I wasn’t thrilled with packing the Traverse, though it’s easier to manage with the auxiliary backpack zipped off. The bag zips most of the way open with a large flap; I wanted it it to open all the way and to lay flat and it doesn’t quite do that. It’s not a dealbreaker, it’s just a minor detail that could be improved.

The bag has your standard “keep your stuff in place” straps and the inside of the lid is a full zippered pocket for your lose items. There are two outside pockets on the front, one big sleeve, one smaller. You have to keep in mind that they’re not easy to get to if you’ve got the day pack zipped on, so don’t put your boarding pass in there.

The bag was easy to wheel around — I liked the locking handle and the maneuverability of the wheels — those things can be clunky sometimes, the handle sticks or the wheels just aren’t smooth. This bag has nice base hardware and is easy to move around. Plus, it’s light compared to anything else I’ve tested in this category. The zipper pulls are nice — they have those round, finger tip shaped things that make the bag easy to open and close, but the zippers themselves were a little resistant when going around the corners on the bag.The day pack is handy, and it’s a nice one, it’s got padded straps and a sleeve for your laptop. It’s got some nice organizer pockets sized right to hold your phone or your pocket camera. There’s a key hook which is great if you’re me and you’re always digging in the depths or your bag to find your house key while you’re on the front porch in the rain. It doesn’t have external water bottle pockets, something I always want on a pack and something that seems to be often left off a luggage system. (See also, this review of the Airporter pack.)

Top and side grips make the bag easy to deal with when you’re hefting it in and out of the rental car trunk, or again, up into that overhead bin. There’s a nice little luggage tag sleeve on the side that tucks out of the way — a small detail that I’m seeing on newer bags and really appreciating. I’ve had airlines lose my bags repeatedly and knowing that there’s ID on them helps. (Sidebar: I have also always had my bags find me. Up to five days later, but still, they find me.)

Eagle Creek pairs this bag with a recommended, optional packing system which I also tried out. It includes a couple of packing cubes and a folder. I’m coming around to the idea of packing cubes for things like socks and underwear, the smaller bits that go wandering around the inside of your bag. Eagle Creek makes their own, but candidly, I’m not brand loyal and hey, I used to just use plastic shopping bags. I still do for dirty laundry.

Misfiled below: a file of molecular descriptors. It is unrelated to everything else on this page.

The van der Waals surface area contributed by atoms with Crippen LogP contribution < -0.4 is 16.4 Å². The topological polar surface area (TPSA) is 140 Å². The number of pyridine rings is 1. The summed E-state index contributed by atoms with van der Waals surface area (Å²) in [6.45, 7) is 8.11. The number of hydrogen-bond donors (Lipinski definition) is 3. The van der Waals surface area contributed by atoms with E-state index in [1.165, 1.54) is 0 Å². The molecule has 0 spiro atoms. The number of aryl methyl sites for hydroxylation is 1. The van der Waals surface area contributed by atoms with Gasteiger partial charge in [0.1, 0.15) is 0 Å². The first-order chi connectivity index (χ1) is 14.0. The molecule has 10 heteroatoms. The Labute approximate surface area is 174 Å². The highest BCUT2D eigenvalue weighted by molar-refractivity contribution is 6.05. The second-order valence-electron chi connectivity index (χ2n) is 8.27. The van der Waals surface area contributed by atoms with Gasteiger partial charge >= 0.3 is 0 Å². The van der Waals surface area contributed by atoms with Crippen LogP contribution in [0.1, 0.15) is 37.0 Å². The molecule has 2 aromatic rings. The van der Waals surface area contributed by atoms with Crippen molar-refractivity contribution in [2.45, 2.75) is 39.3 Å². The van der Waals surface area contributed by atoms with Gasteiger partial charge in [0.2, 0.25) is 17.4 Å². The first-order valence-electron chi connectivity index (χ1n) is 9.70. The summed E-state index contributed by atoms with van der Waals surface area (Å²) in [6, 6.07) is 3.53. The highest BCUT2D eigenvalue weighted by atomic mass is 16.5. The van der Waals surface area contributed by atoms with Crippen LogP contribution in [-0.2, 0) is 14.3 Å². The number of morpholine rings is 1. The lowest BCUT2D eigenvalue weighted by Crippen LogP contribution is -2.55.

Eagle Creek suggests you include their Pack-It Folder. It’s the exact size of the base of the bag — you fold your stuff up inside it, cinch it down, and it stays nice and flat. There’s even a folding guide for the folding challenged. Thing is, I can fold like no one’s business. While it’s tempting to stuff my clothes into a great wrinkly wad, I don’t. I don’t need a folding system. You might. If you’re packing challenged and just can’t make yourself fold your shirts properly, this is going to help you out a lot. And if you’re traveling for business or need to look pulled together, a folding system is worth checking out as a crutch. My shirts did stay nice and neat, I didn’t have to iron.

Get the bag and the packing system directly from Eagle Creek — the bag retails for just over 300USD. Bits and pieces in the packing system go from 15-40 USD.

Gadling Gear Review: Quiksilver Shutter Speed Camera Pack

In 2011, I had the spectacular good fortune to go on two trips that fit the “once in a lifetime” category. One was to Antarctica, the other to Tanzania. Both were the kind of trips where you want to take your best photo gear, weight be damned, because, dude, how likely are you to be twice in Penguinistan or Elephantlandia? So schlep my gear I did, my heavy Nikon, the big telephoto, a video camera, a pocket camera, a zillion miles of cable, pockets full of camera memory and spare batters and oh, yeah the laptop for additional storage and backup.

Hauling that much electronica across the planet and back has its challenges — before I had a decent camera pack, I used a standard day pack which plunged, before my very eyes, from a hook on the back of a door in Bangkok to a hard tile floor. The result? An irreparable 200 lens and a somewhat depressed traveler. Thankfully, it was the end of the trip.